Authored by: Carol Shirk
Spring is far off and gardeners are attempting to finish up fall tasks and prepare for winter. But in order to have an early burst of beauty in the spring, gardeners should plan ahead, planting bulbs in the fall, in order to have something colorful on a dull spring day. Many people utilize major bulbs like tulips, daffodils, and hyacinth, but the minor bulbs are woefully underrepresented in most landscapes.
Good things come in small packages and minor bulbs are no exception. This classification refers to small-sized flowering bulbs that bloom very early in the spring, sometimes through snow cover. They are often only planted in small numbers, but look best in “drifts” or larger numbers, upwards of fifty. If space does not allow such a large number, smaller groupings will do. Minor bulbs include beauties such as grape hyacinth, snow drops, squill or scilla, and the ever-beautiful crocus.
Regardless of your choice in bulbs, plant using the same method. When purchasing bulbs, buy from a reputable source, select ones that are firm and solid, avoiding moldy, soft, sour-smelling, and shriveled bulbs. Choose a sunny, well-drained location. Remember that these flowers bloom very early, before any trees or other plants have leafed out. Therefore, they can be placed close to other plants. Plant bulbs at a depth of 2–3 times the diameter of the bulb, making sure to place the root plate facing down into the soil. Plant bulbs starting in mid-September until mid-October. Cornell University has an excellent guide for planting bulbs at this site: http://ccenassau.org/resources/bulbs-depths-for-planting. This resource also lists many of the minor bulbs and their distinguishing characteristics. It lists a series of minor bulbs that if planted would provide continuous blooms from March to July.
The goal of planting the bulbs in the fall is to allow them to form roots before winter. Therefore, water thoroughly at planting. This should be sufficient unless fall weather is unusually hot and dry. In addition, after the ground freezes several inches of mulch will provide winter protection and prevent damage from the freezing/thawing cycle.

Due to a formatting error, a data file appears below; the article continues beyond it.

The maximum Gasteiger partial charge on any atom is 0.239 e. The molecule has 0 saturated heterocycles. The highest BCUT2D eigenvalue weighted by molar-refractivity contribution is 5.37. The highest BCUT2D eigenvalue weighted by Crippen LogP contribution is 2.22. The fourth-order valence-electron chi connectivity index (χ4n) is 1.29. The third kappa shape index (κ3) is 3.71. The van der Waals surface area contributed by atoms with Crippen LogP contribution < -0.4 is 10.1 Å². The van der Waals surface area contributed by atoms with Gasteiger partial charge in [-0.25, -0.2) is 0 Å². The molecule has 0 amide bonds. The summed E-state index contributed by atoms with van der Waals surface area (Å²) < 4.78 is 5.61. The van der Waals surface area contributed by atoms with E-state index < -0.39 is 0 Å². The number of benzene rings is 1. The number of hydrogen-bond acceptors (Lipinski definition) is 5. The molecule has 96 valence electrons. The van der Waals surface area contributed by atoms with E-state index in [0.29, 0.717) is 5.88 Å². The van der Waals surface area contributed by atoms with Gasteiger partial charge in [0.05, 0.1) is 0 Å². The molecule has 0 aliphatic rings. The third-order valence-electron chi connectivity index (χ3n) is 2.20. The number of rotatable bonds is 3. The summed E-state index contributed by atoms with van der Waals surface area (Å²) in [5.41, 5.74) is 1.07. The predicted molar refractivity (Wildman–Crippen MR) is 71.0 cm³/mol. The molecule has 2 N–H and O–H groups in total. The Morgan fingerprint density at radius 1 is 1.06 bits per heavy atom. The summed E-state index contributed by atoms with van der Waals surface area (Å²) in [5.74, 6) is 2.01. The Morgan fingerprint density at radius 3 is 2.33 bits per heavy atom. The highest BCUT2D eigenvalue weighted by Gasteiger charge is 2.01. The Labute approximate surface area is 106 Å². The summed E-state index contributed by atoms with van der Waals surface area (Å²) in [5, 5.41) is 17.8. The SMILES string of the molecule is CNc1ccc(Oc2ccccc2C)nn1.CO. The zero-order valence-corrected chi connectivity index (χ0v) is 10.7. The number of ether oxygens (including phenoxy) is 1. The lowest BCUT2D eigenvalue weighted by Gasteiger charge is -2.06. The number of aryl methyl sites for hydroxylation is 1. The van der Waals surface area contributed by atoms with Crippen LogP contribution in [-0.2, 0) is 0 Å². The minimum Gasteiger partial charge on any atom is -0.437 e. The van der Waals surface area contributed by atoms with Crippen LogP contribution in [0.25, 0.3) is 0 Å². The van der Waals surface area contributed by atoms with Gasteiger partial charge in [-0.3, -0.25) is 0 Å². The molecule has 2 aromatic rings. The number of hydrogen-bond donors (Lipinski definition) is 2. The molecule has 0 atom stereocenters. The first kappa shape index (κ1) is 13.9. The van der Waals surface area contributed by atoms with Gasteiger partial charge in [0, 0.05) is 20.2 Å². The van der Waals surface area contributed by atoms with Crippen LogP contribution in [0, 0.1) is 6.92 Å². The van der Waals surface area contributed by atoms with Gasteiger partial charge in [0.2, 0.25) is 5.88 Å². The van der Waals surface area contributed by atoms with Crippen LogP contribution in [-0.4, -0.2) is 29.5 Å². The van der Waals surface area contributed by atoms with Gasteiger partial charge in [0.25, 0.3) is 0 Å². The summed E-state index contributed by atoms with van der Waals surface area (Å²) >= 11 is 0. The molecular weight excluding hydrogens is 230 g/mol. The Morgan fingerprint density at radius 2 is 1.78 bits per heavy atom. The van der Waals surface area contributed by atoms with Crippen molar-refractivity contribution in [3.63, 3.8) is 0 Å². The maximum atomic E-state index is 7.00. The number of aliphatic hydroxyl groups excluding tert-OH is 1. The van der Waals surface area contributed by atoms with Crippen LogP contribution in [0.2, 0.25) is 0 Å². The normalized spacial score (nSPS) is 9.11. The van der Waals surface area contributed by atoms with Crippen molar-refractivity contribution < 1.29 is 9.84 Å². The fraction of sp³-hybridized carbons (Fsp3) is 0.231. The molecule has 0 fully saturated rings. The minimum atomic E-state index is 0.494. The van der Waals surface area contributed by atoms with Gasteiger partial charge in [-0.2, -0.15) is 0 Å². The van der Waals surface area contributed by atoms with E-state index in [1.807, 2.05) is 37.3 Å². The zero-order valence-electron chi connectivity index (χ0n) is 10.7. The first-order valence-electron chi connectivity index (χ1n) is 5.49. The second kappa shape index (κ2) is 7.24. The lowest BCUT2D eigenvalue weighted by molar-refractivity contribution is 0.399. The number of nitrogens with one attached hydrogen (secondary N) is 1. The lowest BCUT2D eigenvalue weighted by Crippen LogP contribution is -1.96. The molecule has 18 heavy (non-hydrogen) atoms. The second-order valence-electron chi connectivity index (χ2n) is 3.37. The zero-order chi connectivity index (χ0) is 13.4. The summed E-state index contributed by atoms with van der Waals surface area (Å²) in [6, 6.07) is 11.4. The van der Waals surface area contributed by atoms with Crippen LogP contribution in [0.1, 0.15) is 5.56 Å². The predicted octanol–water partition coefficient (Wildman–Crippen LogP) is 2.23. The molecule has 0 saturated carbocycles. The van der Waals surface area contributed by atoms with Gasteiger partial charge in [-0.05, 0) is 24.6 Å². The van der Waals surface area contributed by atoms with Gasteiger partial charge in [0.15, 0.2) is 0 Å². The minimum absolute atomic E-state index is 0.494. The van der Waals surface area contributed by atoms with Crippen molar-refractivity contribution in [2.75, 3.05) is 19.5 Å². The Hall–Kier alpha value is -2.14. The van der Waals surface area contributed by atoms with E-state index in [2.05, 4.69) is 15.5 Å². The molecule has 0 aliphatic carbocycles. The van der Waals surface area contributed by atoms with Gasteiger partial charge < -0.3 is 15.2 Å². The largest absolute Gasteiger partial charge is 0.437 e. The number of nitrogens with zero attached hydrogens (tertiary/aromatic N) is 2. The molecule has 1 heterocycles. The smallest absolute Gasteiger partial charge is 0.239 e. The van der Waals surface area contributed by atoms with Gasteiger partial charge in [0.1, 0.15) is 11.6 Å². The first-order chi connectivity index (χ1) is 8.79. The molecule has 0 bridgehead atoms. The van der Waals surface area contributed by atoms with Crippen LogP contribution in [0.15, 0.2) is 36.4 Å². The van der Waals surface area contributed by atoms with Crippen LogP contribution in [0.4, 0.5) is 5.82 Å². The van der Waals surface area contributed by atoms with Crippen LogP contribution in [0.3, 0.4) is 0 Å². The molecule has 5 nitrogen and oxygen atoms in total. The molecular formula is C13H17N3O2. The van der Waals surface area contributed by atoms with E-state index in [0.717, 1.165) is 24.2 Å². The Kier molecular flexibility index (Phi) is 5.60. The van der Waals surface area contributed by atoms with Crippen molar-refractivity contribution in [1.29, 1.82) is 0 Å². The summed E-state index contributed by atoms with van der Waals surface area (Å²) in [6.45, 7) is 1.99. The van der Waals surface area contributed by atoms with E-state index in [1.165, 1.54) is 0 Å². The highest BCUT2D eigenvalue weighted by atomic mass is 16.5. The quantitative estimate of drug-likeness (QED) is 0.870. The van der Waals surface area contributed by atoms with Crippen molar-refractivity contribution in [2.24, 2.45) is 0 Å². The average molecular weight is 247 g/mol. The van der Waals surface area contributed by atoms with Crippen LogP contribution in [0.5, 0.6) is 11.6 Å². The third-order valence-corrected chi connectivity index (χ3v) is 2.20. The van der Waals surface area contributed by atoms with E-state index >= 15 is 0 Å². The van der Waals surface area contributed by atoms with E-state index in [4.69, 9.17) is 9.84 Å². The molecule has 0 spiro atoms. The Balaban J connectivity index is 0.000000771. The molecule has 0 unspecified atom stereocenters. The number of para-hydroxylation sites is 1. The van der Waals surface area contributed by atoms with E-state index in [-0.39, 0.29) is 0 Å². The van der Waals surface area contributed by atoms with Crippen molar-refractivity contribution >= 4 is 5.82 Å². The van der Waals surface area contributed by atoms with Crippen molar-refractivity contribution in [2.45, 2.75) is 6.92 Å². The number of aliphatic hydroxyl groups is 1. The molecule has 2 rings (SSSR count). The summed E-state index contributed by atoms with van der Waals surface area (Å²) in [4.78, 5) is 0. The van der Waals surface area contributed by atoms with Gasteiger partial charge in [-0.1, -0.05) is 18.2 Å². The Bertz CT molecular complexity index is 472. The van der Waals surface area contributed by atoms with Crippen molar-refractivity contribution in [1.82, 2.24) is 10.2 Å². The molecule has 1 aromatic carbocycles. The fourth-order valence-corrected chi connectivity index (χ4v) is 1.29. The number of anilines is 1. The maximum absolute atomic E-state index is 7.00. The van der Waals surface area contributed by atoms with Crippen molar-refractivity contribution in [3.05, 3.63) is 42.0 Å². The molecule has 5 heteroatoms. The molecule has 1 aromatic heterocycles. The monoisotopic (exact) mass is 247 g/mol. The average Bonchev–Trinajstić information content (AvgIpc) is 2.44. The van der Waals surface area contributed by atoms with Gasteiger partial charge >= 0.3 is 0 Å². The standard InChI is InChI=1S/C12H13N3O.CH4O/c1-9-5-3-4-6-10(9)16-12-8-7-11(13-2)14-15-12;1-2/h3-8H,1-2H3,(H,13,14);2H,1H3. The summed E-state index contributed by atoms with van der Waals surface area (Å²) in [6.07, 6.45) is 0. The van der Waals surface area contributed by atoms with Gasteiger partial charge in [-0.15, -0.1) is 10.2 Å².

Snowdrops (Galanthus nivalis) are one of the earliest bloomers of the minor bulbs, often emerging through snow cover. Their white flowers are small, only 6 inches wide and tall, and hang down like a shepherd’s hook, one per bulb. They will not last long into the spring.
Siberian Squill (Scilla sibirica), is another 6-inch flower, but are star shaped and blue, up to three per bulb. The leaves emerge first, then the flowers, not long after Snowdrops. They will bloom for several weeks and are not bothered by snow and freezing temperatures. They look particularly beautiful when allowed to naturalize under trees. Some experts recommend “never planting less than 100 bulbs!”
Crocus (Crocus vernus) are probably the most popular minor bulbs. They bloom next in the sequence, after the previously mentioned bulbs. The 2–3-inch blooms range in color from purple to white to yellow and last several weeks.
Grape Hyacinth (Muscari armeniacum), are the latest bloomers, forming colonies that look like a river. Each bulb produces up to 3 flower stalks that are 4–8 inches tall packed with up to 40 individual fragrant flowers.
Start this fall by planting some minor bulbs and reap the benefits in a burst of beauty in early spring.
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